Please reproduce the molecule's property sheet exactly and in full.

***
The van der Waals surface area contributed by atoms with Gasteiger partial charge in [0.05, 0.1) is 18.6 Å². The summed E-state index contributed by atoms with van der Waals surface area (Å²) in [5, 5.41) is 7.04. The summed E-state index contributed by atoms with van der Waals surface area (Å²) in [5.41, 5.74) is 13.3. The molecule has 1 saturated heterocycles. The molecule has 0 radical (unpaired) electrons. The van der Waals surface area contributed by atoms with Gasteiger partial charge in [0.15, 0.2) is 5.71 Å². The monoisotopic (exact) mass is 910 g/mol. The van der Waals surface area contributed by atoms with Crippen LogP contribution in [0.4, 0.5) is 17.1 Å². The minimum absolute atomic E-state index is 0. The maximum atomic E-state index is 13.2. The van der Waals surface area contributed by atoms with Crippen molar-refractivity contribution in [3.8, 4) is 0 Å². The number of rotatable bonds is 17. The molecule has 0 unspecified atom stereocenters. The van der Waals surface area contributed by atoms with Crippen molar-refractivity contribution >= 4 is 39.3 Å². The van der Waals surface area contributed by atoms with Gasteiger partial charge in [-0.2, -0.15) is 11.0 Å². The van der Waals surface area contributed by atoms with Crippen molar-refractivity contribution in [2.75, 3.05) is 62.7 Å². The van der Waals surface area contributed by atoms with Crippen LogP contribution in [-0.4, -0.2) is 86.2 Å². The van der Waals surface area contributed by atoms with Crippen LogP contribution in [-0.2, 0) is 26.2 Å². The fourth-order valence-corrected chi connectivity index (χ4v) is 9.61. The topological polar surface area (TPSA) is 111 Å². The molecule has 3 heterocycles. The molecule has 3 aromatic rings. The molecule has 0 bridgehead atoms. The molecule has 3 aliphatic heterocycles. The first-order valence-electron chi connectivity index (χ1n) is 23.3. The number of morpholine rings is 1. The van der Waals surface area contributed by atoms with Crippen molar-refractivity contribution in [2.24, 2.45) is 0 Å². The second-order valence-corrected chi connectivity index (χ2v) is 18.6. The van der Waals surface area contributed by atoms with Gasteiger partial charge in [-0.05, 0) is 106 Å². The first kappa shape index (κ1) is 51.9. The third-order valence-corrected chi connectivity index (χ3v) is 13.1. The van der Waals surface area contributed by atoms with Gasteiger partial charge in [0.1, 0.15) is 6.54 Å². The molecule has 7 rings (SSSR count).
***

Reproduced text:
The van der Waals surface area contributed by atoms with Gasteiger partial charge in [0.05, 0.1) is 18.6 Å². The summed E-state index contributed by atoms with van der Waals surface area (Å²) in [5, 5.41) is 7.04. The summed E-state index contributed by atoms with van der Waals surface area (Å²) in [5.41, 5.74) is 13.3. The molecule has 1 saturated heterocycles. The molecule has 0 radical (unpaired) electrons. The van der Waals surface area contributed by atoms with Gasteiger partial charge in [0.15, 0.2) is 5.71 Å². The monoisotopic (exact) mass is 910 g/mol. The van der Waals surface area contributed by atoms with Crippen LogP contribution in [0.4, 0.5) is 17.1 Å². The minimum absolute atomic E-state index is 0. The maximum atomic E-state index is 13.2. The van der Waals surface area contributed by atoms with Crippen molar-refractivity contribution in [3.8, 4) is 0 Å². The number of rotatable bonds is 17. The molecule has 0 unspecified atom stereocenters. The van der Waals surface area contributed by atoms with Crippen molar-refractivity contribution >= 4 is 39.3 Å². The van der Waals surface area contributed by atoms with Gasteiger partial charge in [-0.2, -0.15) is 11.0 Å². The van der Waals surface area contributed by atoms with Crippen molar-refractivity contribution in [2.75, 3.05) is 62.7 Å². The van der Waals surface area contributed by atoms with Crippen LogP contribution in [-0.4, -0.2) is 86.2 Å². The van der Waals surface area contributed by atoms with Crippen LogP contribution in [-0.2, 0) is 26.2 Å². The fourth-order valence-corrected chi connectivity index (χ4v) is 9.61. The topological polar surface area (TPSA) is 111 Å². The molecule has 3 heterocycles. The molecule has 3 aromatic rings. The molecule has 0 bridgehead atoms. The molecule has 3 aliphatic heterocycles. The first-order valence-electron chi connectivity index (χ1n) is 23.3. The number of morpholine rings is 1. The van der Waals surface area contributed by atoms with Crippen molar-refractivity contribution in [2.24, 2.45) is 0 Å². The second-order valence-corrected chi connectivity index (χ2v) is 18.6. The van der Waals surface area contributed by atoms with Gasteiger partial charge in [-0.05, 0) is 106 Å². The first kappa shape index (κ1) is 51.9. The third-order valence-corrected chi connectivity index (χ3v) is 13.1. The van der Waals surface area contributed by atoms with Gasteiger partial charge in [0.1, 0.15) is 6.54 Å². The molecule has 7 rings (SSSR count).